Societe Generale has followed Goldman Sachs in warning of tougher times for commodities prices, warning that the end of easy monetary policy in the US "could well herald the end" of the sector's rally.
The conclusion of the second round of so-called quantitative easing, or QE2, in which the US Federal Reserve has been pumping money into the economy through bond purchases, will deprive commodities of a key ingredient of their winning streak, the French bank said.
Many observers, including Federal Reserve chairman Ben Bernanke, have denied that the cheap money fostered by the quantitative easing programme, which is scheduled to end next month, has been a big factor in raising commodity prices.
However, Societe Generale cited shipping costs as a sign of the health of underlying commodities trading, noting that the Baltic Dry index, which measures the cost of chartering commodity-carrying vessels, had failed to recover from the global recession.
"This suggests that the commodities bull run support by QE2 may run out of steam in the third quarter if the global economy shows any signs of weakening," Societe Generale said.
"The end of QE2 on June 30 could well herald the end of the commodities bull market."
As a further headwind to commodity prices, the bank noted that inflation expectations could fall as the closure of quantitative easing lowers pressure for prices rises.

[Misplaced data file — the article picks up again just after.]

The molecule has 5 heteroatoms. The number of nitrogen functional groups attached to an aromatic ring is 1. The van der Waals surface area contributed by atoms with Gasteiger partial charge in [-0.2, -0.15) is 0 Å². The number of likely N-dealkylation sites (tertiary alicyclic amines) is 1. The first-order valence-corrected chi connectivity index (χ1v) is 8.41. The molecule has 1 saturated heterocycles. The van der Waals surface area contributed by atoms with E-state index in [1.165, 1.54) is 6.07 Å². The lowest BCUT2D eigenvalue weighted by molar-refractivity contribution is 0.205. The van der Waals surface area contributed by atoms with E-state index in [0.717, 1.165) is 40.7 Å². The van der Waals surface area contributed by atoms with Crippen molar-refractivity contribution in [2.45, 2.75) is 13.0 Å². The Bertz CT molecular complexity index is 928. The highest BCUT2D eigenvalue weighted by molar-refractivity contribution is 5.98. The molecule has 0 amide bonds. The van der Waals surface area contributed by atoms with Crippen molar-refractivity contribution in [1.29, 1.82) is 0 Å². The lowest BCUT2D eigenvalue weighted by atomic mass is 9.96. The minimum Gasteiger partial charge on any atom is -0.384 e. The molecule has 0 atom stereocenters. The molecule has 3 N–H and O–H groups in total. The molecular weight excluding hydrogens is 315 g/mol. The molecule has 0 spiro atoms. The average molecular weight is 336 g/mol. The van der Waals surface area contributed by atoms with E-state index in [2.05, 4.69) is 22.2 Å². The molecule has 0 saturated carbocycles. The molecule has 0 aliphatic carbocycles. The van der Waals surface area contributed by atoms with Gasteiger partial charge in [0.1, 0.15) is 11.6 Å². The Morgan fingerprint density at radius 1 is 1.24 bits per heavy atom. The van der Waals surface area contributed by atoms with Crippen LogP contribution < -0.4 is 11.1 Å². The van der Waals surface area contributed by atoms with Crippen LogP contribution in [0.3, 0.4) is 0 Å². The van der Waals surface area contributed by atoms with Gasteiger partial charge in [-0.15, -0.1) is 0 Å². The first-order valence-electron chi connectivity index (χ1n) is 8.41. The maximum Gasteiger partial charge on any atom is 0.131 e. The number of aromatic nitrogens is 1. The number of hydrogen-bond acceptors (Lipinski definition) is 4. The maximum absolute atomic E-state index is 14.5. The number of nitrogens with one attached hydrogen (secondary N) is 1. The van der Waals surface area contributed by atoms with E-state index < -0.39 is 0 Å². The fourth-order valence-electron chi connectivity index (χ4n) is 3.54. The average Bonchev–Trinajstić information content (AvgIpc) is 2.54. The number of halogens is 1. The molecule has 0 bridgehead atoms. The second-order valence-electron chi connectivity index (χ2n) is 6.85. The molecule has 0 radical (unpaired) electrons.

Commodities are often seen as a good hedge against inflation, being the kind of raw materials whose appreciation is implied in higher inflation rates.
"If emerging market economies slow and abundant liquidity dries up after QE2, deflation fears may be back on the agenda in the second half of 2011."
The comments come three weeks after Goldman Sachs cut its rating on commodities, if for different reasons.
Goldman warned of a "growing conviction" of declines in raw material values as over-valued oil falls back to earth, and as companies manage inventories better in the face of higher commodity prices.
Unlike Goldman, Societe Generale did not exclude agricultural commodities from its alert, seeing gold and silver as the sector's best bets as further weakness in the dollar maintains investors' interest in precious metals.
Although gold has set nominal highs, above $1,500 an ounce, adjusting for inflation the metal remains well below the $2,435 an ounce which prices hit early in 1980, in today's terms.
The comments come amid a series of observations that managed funds' love affair with agricultural commodities may be on the wane, in favour of other raw materials, notably metals, or other asset classes.
Analysts at Australia & New Zealand Bank noted on Monday that latest US regulatory data showing a 10,000-contract rise in speculators' net long interest in Chicago corn "may well indicate investor enthusiasm for grains is running out of steam".
However, the peak comes at a time when speculators' net long interest is corn is only25,000 lots short of last year's record long of 365,000 lots.